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Photo by Shako Oteka.

Immaculate Taste's New Editorial Campaign Is Inspired by Soccer Nostalgia

Immaculate Taste's Alec Lomami speaks on the jersey collaboration with Durham brand Runaway and the hub's new creative agency.

Immaculate Taste, a North Carolina-based record label and management company comprised of Congolese creatives Alec Lomami, Shako Oteka and Mike Tambashe, have announced the creative agency arm of their hub by dropping an editorial highlighting their new, retro-fit soccer jersey.

In collaboration with Durham brand Runaway, Immaculate Taste tapped into their nostalgic love for soccer when conceptualizing the jersey.

"Growing up in Congo and later in Cote d'Ivoire, soccer was our first sport we as a family fell in love with," Lomami tells OkayAfrica via email. "We used to collect soccer cards and jerseys—dreaming to one day play professionally. When the decision came down to figuring out our first campaign, it only made sense to go with a soccer jersey. One day we hope to redesign the Congolese soccer jersey, so who knows, this jersey could be our proof of concept."

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Photo by Alec Lomami.

Alec Lomami's New Photo Series Shows the Beauty of Everyday Life in Kinshasa

The Congolese rapper questions our tendency to gaze at the continent in extremes through his series, "Kin la Belle."

Congolese rapper Alec Lomami touches base to share his photo series, Kin la Belle, with OkayAfrica.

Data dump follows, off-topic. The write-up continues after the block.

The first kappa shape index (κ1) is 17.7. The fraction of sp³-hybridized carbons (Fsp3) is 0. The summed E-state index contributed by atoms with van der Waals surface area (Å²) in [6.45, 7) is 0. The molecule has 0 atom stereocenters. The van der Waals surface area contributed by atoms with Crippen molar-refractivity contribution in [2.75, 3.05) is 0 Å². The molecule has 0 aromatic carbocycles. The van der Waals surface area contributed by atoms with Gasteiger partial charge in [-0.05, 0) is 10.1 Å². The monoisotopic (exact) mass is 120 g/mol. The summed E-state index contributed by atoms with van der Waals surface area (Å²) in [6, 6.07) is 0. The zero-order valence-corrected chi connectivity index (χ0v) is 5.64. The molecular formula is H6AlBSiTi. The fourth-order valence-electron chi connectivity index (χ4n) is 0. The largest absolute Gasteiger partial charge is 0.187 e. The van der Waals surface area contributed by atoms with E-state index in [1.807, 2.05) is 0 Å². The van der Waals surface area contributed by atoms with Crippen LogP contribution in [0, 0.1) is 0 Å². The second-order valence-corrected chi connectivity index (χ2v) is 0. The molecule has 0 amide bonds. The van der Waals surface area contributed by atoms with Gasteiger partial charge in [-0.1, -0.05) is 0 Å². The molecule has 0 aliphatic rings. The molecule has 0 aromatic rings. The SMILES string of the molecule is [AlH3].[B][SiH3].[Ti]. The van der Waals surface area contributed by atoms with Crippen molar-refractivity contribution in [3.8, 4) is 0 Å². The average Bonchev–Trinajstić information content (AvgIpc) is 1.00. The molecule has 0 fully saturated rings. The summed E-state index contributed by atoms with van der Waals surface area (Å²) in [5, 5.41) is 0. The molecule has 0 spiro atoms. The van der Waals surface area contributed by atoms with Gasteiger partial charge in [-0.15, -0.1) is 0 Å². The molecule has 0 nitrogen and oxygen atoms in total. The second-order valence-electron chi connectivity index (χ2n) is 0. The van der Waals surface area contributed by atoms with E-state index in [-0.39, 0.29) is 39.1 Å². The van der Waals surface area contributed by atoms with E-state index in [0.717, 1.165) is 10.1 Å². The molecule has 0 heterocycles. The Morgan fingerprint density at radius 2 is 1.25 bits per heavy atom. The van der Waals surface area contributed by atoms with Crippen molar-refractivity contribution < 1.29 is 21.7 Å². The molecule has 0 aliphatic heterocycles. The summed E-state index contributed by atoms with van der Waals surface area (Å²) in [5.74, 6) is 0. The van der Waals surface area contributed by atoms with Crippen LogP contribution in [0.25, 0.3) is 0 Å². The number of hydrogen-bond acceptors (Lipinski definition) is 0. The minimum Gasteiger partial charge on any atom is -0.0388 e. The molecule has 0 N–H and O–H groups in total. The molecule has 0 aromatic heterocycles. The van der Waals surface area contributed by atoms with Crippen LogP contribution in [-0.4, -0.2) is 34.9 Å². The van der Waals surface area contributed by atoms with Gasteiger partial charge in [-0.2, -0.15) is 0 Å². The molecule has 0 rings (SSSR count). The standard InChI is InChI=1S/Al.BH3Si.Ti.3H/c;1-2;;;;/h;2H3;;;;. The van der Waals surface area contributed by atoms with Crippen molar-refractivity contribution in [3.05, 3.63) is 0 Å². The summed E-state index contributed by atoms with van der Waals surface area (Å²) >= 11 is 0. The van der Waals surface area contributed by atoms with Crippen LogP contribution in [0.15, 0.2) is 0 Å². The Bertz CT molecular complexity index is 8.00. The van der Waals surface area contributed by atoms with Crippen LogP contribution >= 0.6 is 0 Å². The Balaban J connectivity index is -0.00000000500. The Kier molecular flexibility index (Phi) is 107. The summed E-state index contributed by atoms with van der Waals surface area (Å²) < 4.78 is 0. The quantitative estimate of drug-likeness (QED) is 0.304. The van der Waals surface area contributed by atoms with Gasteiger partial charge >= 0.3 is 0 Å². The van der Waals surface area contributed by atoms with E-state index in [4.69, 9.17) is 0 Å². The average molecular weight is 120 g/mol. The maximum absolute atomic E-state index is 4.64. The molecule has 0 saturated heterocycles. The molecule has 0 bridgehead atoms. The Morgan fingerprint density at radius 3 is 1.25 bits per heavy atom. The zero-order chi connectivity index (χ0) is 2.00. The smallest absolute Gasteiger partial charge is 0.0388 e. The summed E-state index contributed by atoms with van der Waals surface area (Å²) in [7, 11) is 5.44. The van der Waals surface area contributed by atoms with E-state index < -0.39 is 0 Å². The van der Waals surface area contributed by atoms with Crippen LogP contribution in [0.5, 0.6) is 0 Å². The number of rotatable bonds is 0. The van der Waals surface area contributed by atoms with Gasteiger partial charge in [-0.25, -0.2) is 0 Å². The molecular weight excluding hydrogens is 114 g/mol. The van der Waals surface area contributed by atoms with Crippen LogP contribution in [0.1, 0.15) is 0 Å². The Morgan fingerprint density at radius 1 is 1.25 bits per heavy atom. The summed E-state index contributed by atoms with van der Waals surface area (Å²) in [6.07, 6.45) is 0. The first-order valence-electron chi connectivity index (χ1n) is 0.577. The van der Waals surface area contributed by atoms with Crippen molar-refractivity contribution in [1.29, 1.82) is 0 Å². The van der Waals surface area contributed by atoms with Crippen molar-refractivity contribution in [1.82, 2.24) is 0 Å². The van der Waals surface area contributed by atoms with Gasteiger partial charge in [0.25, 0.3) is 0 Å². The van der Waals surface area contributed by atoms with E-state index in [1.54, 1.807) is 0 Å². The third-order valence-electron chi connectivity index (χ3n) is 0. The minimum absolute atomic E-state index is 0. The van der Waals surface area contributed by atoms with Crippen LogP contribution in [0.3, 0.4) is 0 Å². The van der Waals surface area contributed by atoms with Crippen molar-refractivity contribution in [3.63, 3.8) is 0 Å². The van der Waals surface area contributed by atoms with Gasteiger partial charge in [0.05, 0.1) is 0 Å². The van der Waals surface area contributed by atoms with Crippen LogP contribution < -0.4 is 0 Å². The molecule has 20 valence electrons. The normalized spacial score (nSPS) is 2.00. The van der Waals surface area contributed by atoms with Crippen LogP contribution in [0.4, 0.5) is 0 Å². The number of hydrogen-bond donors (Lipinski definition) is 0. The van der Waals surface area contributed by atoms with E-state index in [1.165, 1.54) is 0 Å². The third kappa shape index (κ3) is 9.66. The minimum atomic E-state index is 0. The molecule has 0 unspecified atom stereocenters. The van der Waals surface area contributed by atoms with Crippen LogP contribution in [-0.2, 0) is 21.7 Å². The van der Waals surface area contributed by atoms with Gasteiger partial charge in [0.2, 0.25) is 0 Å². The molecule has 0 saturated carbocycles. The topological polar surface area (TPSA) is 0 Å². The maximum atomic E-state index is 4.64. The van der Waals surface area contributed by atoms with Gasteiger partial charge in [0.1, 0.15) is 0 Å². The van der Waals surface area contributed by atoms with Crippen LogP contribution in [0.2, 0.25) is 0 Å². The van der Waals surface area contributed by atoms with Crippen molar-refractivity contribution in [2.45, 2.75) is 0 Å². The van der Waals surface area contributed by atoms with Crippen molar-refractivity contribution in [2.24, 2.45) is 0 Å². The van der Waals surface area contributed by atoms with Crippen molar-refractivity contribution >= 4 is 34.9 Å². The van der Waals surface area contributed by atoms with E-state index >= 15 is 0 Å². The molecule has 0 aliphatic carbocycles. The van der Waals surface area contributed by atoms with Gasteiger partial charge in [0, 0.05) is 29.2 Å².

Shot on film with a Leica 35mm, Lomami wants to show the complex beauty of Kinshasa by capturing everyday life in his homeland. Though these images are what you wouldn't usually see in other platforms covering the continent—they are just as valid.

In his statement below, he explains in depth the inspiration behind the series:

I was trying to take a picture of my aunt because she has this beautiful afro. She wouldn't let me though, telling me she wasn't presentable. She jokingly told me, "Are you trying to take my pictures so you can show people how we suffer here then solicit donations to create an NGO?" That interaction made me think of the conversations underway surrounding the negative portrayal of Africa.

As a counter, there has been a rise of publications whose aim is to show the continent is a positive light. Who can blame them? Even heads of states (who shall remain unnamed for the sake of maintaining my green card) refer to nations in Africa as "shitholes." Sometimes, however, it feels like portrayals have moved to the other side of the same coin. The Africa that I know isn't binary. It isn't the idealized Wakanda or the wild jungles tales of Tarzan—both written by white people funny enough (but that's a story for another time).

As I was taking pictures in Kinshasa, I wanted to capture Kinshasa as it is, rather than as I (or anyone else) thinks it ought to be. The truth is we have beautiful homes as well as shacks, we have asphalt roads as well as dirt roads. Not to sound overly romantic, but I think the amalgamation of the polarities and everything in between is what makes Kinshasa what it is—Kin la Belle.

Click through the slideshow to have a look at Kin la Belle, and revisit Alec Lomami's DRC Independence Day playlist here.

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